As regular readers will know, I had to have an eye test yesterday. It was a special one, organised by the driver’s licencing agency. I had to pass it, or never be allowed to drive again. As the application to renew my licence has dragged on since the first week of February, my stress levels were reaching an all-time high as I got in my car to drive the ten miles to Fakenham, north of Beetley.
On the hottest day of the year so far, with 33C (91.5F) showing as the outside temperature, I arrived almost thirty minutes early, to make certain I didn’t miss it. At least the car park was almost empty in the town, and free for the first two hours.
When I decided to show up ten minutes early at the designated optician’s shop, I could see they were busy. No less than six female staff appeared to be run off their feet with a constant stream of customers. When I showed the official letter, the lady perused it and said, “Sorry, we have no trace of this appointment”.
I actually surprised myself by keeping my temper as I carefully explained that one of their members of staff had telephoned me over ten days ago to tell me that was the only appointment they had available in June, and I had accepted it. I added that I thought it was her, as I recognised her voice. She went off to check on her computer, and sat shaking her head.
“Sorry, it quite obviously was not entered onto the appointment calendar”.
(Translated by my brain as ‘Computer says no!’)
At this point, it was fortunate that the shop had air conditioning, otherwise my brain was liable to overheat and run out of my ears.
As I sat holding my head, incredulous at the complete and utter incompetence I was faced with, the nice lady saved the day.
“Let me ring head office. I need a log-on to use the machine, and that is usually the appointment number. They might be able to give me an emergency code”.
She rang them, and they gave her the code. Fifteen minutes later, thirty-five minutes after my scheduled appointment time, I was taken into a cubilcle smaller that the smallest toilet stall on earth, and sat in front of the ‘Visual Fields Analyser’. This invloves staring at a red (or orange) dot inside a screen, as various small white lights flash on and off randomly, anywhere in your field of view. Each time you see a light, you have to ‘click’ a button you are given to hold in your hand.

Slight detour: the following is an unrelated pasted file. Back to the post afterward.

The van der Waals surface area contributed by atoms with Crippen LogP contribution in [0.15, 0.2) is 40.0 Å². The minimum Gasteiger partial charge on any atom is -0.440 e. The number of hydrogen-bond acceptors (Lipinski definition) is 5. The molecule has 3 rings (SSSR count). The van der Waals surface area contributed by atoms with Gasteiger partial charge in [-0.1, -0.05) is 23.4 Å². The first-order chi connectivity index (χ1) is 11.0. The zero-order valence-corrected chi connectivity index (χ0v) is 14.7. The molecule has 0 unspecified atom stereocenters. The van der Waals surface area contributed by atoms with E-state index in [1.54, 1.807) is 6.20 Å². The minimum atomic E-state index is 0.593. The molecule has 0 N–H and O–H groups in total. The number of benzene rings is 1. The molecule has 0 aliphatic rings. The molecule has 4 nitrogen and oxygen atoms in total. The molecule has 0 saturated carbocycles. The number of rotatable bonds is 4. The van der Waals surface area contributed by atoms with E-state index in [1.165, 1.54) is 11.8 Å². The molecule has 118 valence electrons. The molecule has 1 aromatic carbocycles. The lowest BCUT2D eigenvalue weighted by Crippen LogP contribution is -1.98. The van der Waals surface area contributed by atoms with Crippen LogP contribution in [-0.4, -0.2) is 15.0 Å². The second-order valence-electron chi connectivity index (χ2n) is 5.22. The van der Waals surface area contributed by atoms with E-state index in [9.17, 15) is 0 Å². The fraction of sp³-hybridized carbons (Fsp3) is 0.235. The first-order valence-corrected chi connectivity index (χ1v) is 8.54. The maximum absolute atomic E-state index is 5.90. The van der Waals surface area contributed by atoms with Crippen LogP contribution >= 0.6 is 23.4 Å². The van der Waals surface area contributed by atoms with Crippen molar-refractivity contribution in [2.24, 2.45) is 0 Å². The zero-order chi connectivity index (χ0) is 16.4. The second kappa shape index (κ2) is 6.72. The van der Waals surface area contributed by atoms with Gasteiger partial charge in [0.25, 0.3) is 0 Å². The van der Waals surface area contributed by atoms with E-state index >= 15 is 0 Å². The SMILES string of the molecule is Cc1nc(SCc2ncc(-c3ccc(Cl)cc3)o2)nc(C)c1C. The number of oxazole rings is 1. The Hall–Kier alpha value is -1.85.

Before starting the sequence, the lady warned me. “Be careful, the button is very sensitive”. Then we ran through the long sequence of the moving red light and small white lights. When that was over, she shook her head. “You failed by a factor of nine. I think you held the button too long and registered some clicks twice. Shall we try again?”
The second try was better. I was aware of the sensitivity of the button, and I stroked it tenderly, as if caressing the lips of a lover, digitally.
She beamed at my success. “Yes, you are within the allowed parameters!”
But there was more.
“Now you have to see the specialist Optometrist, upstairs, I will show you up.”
I had been there almost an hour now. Upstairs, I was away from the airconditioning in the shop below, waiting on an uncomfortable chair while said Optometrist dealt with a schoolgirl who had an eye infection caused by contact lens fluid.
(I could hear every word of the private consultation though the door of his room.)
After asking the teenage girl far too many unnecessary additional questions, then having a protracted and rather pointless chat with her dad about nothing relevant, the Optometrist called me into his small room, and was full of smiles as he apologised for the delay.
The test that followed was a classic and basic ‘Eye Test’.
I had to look at 6 rows of increasingly small letters of the alphabet on a screen behind his head.
Once with one eye covered, no glasses on.
Once with the other eye covered, no glasses on.
Once with both eyes uncovered, no glasses on.
Then repeat, whilst wearing my glasses.
I had to achieve a perfect score of 6 on each line, each time.
Fortunately, he was writing my score down where I could see it, and I saw a complete row of 6/6.
The test was finally over. I had passed! I asked the cheerful man if that meant I would now get my licence renewed. He smiled again.
“Well I am afraid that is up to the DVLA. We send them the test results, but the final decision is up to them. You can go now”.